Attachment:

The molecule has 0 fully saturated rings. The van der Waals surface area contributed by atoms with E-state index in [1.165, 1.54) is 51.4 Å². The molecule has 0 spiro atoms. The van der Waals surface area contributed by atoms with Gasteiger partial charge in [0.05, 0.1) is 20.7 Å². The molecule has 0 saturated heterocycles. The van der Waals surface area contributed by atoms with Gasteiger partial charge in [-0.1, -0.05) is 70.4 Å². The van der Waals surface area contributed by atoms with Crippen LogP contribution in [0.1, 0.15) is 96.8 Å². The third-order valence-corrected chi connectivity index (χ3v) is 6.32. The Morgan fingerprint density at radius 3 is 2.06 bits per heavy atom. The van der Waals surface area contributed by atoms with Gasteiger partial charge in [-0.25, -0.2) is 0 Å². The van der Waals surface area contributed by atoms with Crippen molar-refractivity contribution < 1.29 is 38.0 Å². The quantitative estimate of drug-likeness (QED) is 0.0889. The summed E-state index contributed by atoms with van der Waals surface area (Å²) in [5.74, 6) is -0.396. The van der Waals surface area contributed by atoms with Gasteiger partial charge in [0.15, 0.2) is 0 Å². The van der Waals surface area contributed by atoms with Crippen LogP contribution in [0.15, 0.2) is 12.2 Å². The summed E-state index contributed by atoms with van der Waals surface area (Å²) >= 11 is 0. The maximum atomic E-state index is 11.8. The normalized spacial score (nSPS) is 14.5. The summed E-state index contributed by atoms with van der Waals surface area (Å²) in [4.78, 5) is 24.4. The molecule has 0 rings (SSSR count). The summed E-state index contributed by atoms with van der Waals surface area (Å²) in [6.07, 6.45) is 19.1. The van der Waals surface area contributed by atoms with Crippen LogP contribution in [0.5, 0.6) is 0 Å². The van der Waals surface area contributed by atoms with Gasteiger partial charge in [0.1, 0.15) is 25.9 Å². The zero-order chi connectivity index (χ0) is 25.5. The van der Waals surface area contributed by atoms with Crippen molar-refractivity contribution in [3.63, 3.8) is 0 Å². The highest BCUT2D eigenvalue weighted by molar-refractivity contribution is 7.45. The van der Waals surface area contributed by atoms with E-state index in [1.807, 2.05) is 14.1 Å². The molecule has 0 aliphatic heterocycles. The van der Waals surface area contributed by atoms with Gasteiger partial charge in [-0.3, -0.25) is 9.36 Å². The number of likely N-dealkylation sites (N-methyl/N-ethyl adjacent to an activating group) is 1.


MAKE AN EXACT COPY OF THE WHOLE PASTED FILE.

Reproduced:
The molecule has 0 fully saturated rings. The van der Waals surface area contributed by atoms with E-state index in [1.165, 1.54) is 51.4 Å². The molecule has 0 spiro atoms. The van der Waals surface area contributed by atoms with Gasteiger partial charge in [0.05, 0.1) is 20.7 Å². The molecule has 0 saturated heterocycles. The van der Waals surface area contributed by atoms with Gasteiger partial charge in [-0.1, -0.05) is 70.4 Å². The van der Waals surface area contributed by atoms with Crippen LogP contribution in [0.1, 0.15) is 96.8 Å². The third-order valence-corrected chi connectivity index (χ3v) is 6.32. The Morgan fingerprint density at radius 3 is 2.06 bits per heavy atom. The van der Waals surface area contributed by atoms with Gasteiger partial charge in [-0.25, -0.2) is 0 Å². The van der Waals surface area contributed by atoms with Crippen molar-refractivity contribution < 1.29 is 38.0 Å². The quantitative estimate of drug-likeness (QED) is 0.0889. The summed E-state index contributed by atoms with van der Waals surface area (Å²) in [5.74, 6) is -0.396. The van der Waals surface area contributed by atoms with Gasteiger partial charge in [0.15, 0.2) is 0 Å². The van der Waals surface area contributed by atoms with Crippen LogP contribution in [0.15, 0.2) is 12.2 Å². The summed E-state index contributed by atoms with van der Waals surface area (Å²) >= 11 is 0. The maximum atomic E-state index is 11.8. The normalized spacial score (nSPS) is 14.5. The summed E-state index contributed by atoms with van der Waals surface area (Å²) in [4.78, 5) is 24.4. The molecule has 0 rings (SSSR count). The summed E-state index contributed by atoms with van der Waals surface area (Å²) in [6.07, 6.45) is 19.1. The van der Waals surface area contributed by atoms with Crippen LogP contribution in [0.5, 0.6) is 0 Å². The van der Waals surface area contributed by atoms with Gasteiger partial charge in [0.1, 0.15) is 25.9 Å². The zero-order chi connectivity index (χ0) is 25.5. The van der Waals surface area contributed by atoms with Crippen molar-refractivity contribution in [3.63, 3.8) is 0 Å². The highest BCUT2D eigenvalue weighted by molar-refractivity contribution is 7.45. The van der Waals surface area contributed by atoms with E-state index in [1.807, 2.05) is 14.1 Å². The molecule has 0 aliphatic heterocycles. The van der Waals surface area contributed by atoms with Gasteiger partial charge in [-0.3, -0.25) is 9.36 Å². The number of likely N-dealkylation sites (N-methyl/N-ethyl adjacent to an activating group) is 1.